Kindergarten Teacher Career Guide

Kindergarten teachers instruct young children, usually five- or six-year-olds, in basic subjects that will form the foundation for later years of schooling. This guide provides information on what kindergarten teachers do, how to become one, and the typical salary and job outlook.

Table of Contents

How to Become
Job Description
Salary & Job Outlook
Additional Resources
Frequently Asked Questions
Related Pages

How to Become a Kindergarten Teacher

One of the basic requirements to become a kindergarten teacher is earning a bachelor’s degree that includes a state-approved teacher preparation program. A program that focuses on the needs and development of young learners, such as an early childhood education degree, is typical preparation for this career. For teachers in public schools, a state-issued teaching certificate is also necessary. The common steps to becoming a kindergarten teacher are:

  1. Earn a bachelor’s degree in early childhood education and complete a state-approved teacher preparation program.
  2. Complete a student teaching internship in a kindergarten classroom.
  3. Take your state’s required tests for prospective kindergarten teachers.
  4. Apply for a teaching license.
  5. Begin applying for open kindergarten teaching jobs.

Kindergarten Teacher Job Description

A kindergarten teacher works in public or private schools and promotes the academic, physical, and social development of their students. They instruct students by using enthusiastic and hands-on teaching methods and tools, including games, music, art, books, and computers.

They instruct their young students one-on-one or in groups, adapting teaching methods to meet students’ varying needs and interests. Kindergarten teachers play an important role in childhood development; the job requires that they be able to easily communicate with their students and inspire trust and confidence.

Common Tasks

Kindergarten teachers impart simple but important skills such as color, number, shape, and letter recognition, phonics, basic personal hygiene, and social skills such as sharing and interacting with peers. Teachers often read to their class aloud and demonstrate activities, as well as encourage class participation. Using various materials and resources, they allow their students to learn by exploration and hands-on discovery.

Kindergarten teachers prepare materials, lessons, and projects for their students, and observe and assess performance, skills, behavior, and social development; they also watch for potential problems including health, developmental, or emotional issues. They meet with parents of children periodically to inform them of progress and concerns.

Helpful Skills and Experience

Prospective kindergarten teachers should love children. Most of their day will be centered on teaching, caring for, and nurturing small children, and as one of the primary figures of authority in these students’ lives, they will also be one of their first role models. Teaching at the kindergarten level can be both stressful and rewarding. Patience, creativity, and excellent communication skills are important skills for prospective kindergarten teachers.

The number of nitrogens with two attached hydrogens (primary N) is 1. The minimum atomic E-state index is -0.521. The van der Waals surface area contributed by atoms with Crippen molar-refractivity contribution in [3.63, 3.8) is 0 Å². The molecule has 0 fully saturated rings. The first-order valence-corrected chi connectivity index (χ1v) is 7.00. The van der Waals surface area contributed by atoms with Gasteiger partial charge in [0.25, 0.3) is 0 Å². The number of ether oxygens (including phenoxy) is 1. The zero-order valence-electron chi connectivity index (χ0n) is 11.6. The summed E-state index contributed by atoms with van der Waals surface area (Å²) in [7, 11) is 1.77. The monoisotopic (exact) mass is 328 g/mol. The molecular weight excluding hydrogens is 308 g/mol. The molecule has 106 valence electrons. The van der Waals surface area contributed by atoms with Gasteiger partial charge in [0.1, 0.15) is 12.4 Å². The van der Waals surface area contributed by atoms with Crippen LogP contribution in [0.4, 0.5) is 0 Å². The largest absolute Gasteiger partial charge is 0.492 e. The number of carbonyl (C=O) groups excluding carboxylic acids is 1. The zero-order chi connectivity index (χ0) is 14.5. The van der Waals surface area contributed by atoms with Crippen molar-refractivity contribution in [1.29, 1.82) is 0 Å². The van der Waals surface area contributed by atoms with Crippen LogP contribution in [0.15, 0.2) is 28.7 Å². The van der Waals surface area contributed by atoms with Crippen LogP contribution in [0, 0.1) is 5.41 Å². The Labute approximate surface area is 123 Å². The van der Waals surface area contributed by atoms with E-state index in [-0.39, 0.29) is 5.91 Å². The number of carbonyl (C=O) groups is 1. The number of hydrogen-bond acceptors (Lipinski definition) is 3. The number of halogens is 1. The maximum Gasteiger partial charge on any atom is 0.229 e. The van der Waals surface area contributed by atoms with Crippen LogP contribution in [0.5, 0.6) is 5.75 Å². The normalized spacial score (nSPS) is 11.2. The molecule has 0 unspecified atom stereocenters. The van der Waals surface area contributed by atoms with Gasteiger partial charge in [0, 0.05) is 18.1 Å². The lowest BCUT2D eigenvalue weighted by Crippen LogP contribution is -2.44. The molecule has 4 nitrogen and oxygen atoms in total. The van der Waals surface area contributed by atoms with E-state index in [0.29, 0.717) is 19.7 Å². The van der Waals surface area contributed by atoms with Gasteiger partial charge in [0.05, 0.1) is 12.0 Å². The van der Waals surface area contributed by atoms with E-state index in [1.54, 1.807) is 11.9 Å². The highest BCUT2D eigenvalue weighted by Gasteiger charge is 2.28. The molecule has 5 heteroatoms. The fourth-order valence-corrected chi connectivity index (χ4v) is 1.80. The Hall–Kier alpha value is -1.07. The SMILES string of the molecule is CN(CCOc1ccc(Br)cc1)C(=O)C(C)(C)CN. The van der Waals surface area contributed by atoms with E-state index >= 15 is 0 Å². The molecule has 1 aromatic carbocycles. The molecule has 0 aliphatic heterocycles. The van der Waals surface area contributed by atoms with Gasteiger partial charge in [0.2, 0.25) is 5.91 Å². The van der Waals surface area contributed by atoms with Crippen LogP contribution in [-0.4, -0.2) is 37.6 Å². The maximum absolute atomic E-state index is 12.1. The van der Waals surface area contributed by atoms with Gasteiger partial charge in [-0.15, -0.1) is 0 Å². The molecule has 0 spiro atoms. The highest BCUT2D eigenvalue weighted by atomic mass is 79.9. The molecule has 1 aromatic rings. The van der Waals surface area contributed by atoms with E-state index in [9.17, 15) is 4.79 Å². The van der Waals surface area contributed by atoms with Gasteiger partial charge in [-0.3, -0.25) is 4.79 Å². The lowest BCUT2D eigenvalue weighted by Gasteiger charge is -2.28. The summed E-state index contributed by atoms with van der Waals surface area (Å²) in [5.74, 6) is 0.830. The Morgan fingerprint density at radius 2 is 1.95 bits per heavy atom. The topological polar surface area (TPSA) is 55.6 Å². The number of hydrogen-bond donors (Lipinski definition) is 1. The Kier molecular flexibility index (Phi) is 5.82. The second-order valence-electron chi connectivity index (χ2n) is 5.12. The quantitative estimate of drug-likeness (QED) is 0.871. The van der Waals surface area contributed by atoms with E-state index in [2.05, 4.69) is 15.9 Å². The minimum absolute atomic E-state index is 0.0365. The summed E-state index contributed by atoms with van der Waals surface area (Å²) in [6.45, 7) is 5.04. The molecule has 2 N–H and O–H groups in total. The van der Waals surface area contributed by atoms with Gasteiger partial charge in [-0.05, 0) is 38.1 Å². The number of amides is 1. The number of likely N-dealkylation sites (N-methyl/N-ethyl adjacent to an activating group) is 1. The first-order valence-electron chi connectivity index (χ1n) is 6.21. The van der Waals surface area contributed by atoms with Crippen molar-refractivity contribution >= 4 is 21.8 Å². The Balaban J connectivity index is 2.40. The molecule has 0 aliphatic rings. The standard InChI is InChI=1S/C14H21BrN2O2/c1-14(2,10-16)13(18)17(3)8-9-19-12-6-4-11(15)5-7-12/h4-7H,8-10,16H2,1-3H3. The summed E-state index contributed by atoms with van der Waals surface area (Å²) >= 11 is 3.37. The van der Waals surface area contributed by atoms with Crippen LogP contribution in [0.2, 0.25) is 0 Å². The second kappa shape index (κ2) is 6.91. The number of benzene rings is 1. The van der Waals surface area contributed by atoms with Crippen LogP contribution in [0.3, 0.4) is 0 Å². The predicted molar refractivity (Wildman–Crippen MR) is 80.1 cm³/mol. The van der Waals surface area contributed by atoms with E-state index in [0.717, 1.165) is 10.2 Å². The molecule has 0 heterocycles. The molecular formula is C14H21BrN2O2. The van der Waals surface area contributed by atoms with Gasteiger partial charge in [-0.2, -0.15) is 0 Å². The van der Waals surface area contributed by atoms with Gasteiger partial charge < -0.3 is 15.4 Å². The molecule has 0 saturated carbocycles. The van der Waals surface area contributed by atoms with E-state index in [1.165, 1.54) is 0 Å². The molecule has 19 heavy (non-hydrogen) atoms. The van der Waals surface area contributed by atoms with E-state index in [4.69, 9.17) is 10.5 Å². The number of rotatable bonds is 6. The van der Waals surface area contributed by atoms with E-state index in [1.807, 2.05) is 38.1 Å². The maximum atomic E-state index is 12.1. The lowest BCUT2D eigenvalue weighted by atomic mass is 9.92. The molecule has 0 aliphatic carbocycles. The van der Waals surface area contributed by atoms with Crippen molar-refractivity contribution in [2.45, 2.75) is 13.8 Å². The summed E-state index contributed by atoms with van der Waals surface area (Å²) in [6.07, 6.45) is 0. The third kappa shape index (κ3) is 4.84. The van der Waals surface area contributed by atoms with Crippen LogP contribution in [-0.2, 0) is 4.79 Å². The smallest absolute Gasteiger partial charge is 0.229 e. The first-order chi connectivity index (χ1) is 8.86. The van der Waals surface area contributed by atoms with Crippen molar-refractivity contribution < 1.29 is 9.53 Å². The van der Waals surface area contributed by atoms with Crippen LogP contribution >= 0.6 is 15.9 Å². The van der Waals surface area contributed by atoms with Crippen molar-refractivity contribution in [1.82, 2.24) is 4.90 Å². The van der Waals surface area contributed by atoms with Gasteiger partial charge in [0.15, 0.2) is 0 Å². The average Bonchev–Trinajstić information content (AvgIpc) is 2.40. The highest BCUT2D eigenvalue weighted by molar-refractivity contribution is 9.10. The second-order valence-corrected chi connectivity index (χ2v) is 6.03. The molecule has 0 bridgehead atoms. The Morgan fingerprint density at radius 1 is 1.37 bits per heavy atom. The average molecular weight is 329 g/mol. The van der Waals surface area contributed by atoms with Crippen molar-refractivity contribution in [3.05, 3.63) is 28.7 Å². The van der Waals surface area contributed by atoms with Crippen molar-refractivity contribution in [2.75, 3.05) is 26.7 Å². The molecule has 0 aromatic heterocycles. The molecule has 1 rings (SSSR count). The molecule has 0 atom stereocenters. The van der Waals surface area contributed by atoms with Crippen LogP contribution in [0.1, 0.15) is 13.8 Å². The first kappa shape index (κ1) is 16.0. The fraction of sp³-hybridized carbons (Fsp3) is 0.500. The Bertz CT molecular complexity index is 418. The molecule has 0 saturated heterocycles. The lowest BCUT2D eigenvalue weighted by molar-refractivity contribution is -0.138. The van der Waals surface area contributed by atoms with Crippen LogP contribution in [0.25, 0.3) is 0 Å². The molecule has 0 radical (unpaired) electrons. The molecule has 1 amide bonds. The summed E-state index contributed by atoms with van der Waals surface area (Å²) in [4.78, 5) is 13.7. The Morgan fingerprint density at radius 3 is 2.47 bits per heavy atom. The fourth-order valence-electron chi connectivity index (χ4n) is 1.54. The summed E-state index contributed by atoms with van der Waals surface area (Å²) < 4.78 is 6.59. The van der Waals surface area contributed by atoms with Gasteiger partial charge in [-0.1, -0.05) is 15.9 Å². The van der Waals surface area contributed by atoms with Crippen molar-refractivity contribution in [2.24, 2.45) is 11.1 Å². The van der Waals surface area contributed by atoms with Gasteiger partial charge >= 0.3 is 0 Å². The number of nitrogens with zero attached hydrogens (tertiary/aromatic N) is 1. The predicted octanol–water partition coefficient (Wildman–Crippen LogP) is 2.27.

Kindergarten Teacher Salary and Job Outlook

As of 2022, the median annual wage for kindergarten teachers was $60,490.1 Depending on the individual employer, benefits will vary. Salary will typically increase with years of service. This career field should see about average growth through 2031, with projected job growth of about 4%.2 Kindergarten teachers can find employment in public elementary schools, private schools, and childcare organizations.

Kindergarten Teacher Career Interviews

Additional Resources

Frequently Asked Questions

Question: What types of courses do I take to become a kindergarten teacher?

Answer: The courses required will vary depending on the school, but most prospective kindergarten teachers will complete coursework in early childhood education, including classes in child psychology as well as basic math, reading, and science courses.

Question: Do kindergarten teachers get summers off?

Answer: Depending on the individual school and its calendar, most teachers at the kindergarten level do get two months off during the summer. Teachers may choose to teach during a summer program for additional income.

1. Bureau of Labor Statistics May 2022 Occupational Employment and Wages, Kindergarten Teachers, Except Special Education: https://www.bls.gov/oes/current/oes252012.htm
2. Bureau of Labor Statistics Occupational Outlook Handbook, Kindergarten and Elementary School Teachers: https://www.bls.gov/ooh/education-training-and-library/kindergarten-and-elementary-school-teachers.htm